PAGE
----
Stewart: Investors will realize the extent of the financial impact of Y2K as companies report radically reduced earnings, which will result in a lack of overall market confidence. Those able to provide solutions to the problem will make a tremendous amount of money in a short time, but ultimately the uncertainties and litigation will probably make them unsafe investments, too.

I am already out of blue chip stocks because large companies are so mainframe-dependent and have so many customers in different industries and countries. There will be too many variables they can't control because of interconnectivity. The time to buy back those that are compliant and otherwise strong will be when even they get dragged down with the general market. I plan to hold on to these for a long time because the recovery will probably take quite a while.

I will also make sure I have the appropriate stock certificates because it may become impossible to verify holdings electronically for a while. I'm getting hard copies of the records of all my assets and other important documents for the same reason. I'm gradually increasing my cash position and keeping some out of the bank, and I'm selling off some luxury possessions to raise cash while the economy is strong, and postponing buys of other items because prices will drop as the economy worsens.

Entrepreneur: Is there a silver lining?

Stewart: Believe it or not, I'm an optimist by nature; I detested the doomsayers of the 1970s. I know I sound like an alarmist since the economy is thriving, but this is the consensus of those of us who really know what's going on. But there is some good news in all this.

First of all, you can create wealth from Y2K-related investing, which includes figuring out which stocks are likely to fall. Those of us who have been optimistic about the health of the market now have to learn how to master the flip side of investing. Some sectors should actually do well in an economic downturn. For example, the movies boomed during the Depression, and entertainment is a less date-sensitive industry than most. Those who have the resources to do long-term investing have a chance to emulate the masters of the game, like the legendary John Templeton and Warren Buffett, contrarians who bought when everyone was pessimistic and stock prices were low, then sold when prices were high and there was unwarranted optimism.

And let's not forget the fortunes that have been made by businesses positioned to take advantage of the difficulties of competitors. This will be a once-in-a-millennium opportunity for phenomenal growth. The big companies have the biggest vulnerability, no matter how much money and how many people they throw at this. Business is likely to become much more decentralized, creating unlimited openings for entrepreneurs who shrewdly see gaps in the supply line they can fill, perhaps switching the business they are in entirely.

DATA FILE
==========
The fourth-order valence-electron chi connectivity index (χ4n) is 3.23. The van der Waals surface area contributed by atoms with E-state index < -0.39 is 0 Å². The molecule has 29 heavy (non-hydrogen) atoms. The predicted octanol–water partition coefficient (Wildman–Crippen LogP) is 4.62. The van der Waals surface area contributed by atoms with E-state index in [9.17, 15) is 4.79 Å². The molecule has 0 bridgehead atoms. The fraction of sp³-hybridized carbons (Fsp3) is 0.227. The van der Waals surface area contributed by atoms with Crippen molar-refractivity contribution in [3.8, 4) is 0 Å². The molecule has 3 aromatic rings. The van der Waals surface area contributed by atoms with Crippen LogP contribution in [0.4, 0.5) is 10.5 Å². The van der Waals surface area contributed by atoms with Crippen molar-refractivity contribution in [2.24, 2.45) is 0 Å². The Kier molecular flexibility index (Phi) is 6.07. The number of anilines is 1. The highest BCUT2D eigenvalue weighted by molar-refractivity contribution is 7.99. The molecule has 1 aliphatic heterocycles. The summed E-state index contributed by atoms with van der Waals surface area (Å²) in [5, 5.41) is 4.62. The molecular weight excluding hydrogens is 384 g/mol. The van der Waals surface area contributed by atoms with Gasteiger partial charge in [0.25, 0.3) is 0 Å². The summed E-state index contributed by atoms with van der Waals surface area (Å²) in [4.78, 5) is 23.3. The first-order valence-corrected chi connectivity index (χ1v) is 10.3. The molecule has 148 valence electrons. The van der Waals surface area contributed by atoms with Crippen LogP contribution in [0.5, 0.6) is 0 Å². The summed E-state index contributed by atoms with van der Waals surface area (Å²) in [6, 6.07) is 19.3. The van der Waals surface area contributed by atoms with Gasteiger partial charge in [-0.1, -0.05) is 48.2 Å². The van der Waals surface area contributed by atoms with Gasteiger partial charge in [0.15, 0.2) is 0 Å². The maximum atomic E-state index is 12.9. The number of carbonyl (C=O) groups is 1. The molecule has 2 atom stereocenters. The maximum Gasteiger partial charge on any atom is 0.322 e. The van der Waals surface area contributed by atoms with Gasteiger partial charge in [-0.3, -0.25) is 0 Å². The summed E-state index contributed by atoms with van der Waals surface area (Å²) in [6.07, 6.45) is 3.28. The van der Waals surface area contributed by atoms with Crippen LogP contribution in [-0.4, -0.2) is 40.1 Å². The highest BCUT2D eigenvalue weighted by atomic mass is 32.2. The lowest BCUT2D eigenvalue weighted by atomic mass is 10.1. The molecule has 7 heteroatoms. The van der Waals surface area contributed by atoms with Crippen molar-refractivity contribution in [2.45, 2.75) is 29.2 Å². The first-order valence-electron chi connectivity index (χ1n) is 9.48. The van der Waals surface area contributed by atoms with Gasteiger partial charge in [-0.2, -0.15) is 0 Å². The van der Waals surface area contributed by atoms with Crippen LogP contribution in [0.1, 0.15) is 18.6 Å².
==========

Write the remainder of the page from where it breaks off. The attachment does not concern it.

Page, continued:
Look at industries and companies that are not well on the way to solving their Y2K problems or that are too dependent on very distant sources. One business I think would thrive would be storage as companies need to stockpile inventory and individuals become more mobile. Food and pharmaceuticals are probably going to be in high demand. If government services fail, private firms could fill some gaps. Even where there is limited cash, businesses can do well by bartering for items that will have incredible value later, while using the solid currency of gold to get what they need.

Even if you think we're wrong in our predictions, by making defensive and offensive moves now while there is still time, you can position yourself strongly regardless of what happens. Once you get over the shock that everything isn't likely to proceed in the gradual move upward we have all been conditioned to expect, you'll realize the situation may present a quantum-leap opportunity to those who grab it. That could be very exciting and rewarding.


Scott S. Smith is a freelance journalist living in Los Angeles.

Next Step

Think you have a Y2K problem? Fortunately, you can find help on the Internet.

The SBA's Y2K site (http://www.sbaonline.sba.gov/hotlist/year2000.html) offers a multitude of information and links to related sites. The U.S. General Services Administration has also posted Y2K information at http://www.itpolicy.gsa.gov, which should be of particular interest to entrepreneurs doing business with the federal government.

Many companies have also established Y2K sites, including:

If you've checked these sites and you still can't find the information you need, use your Internet search engines and look under "Y2K" for broad research on the issue.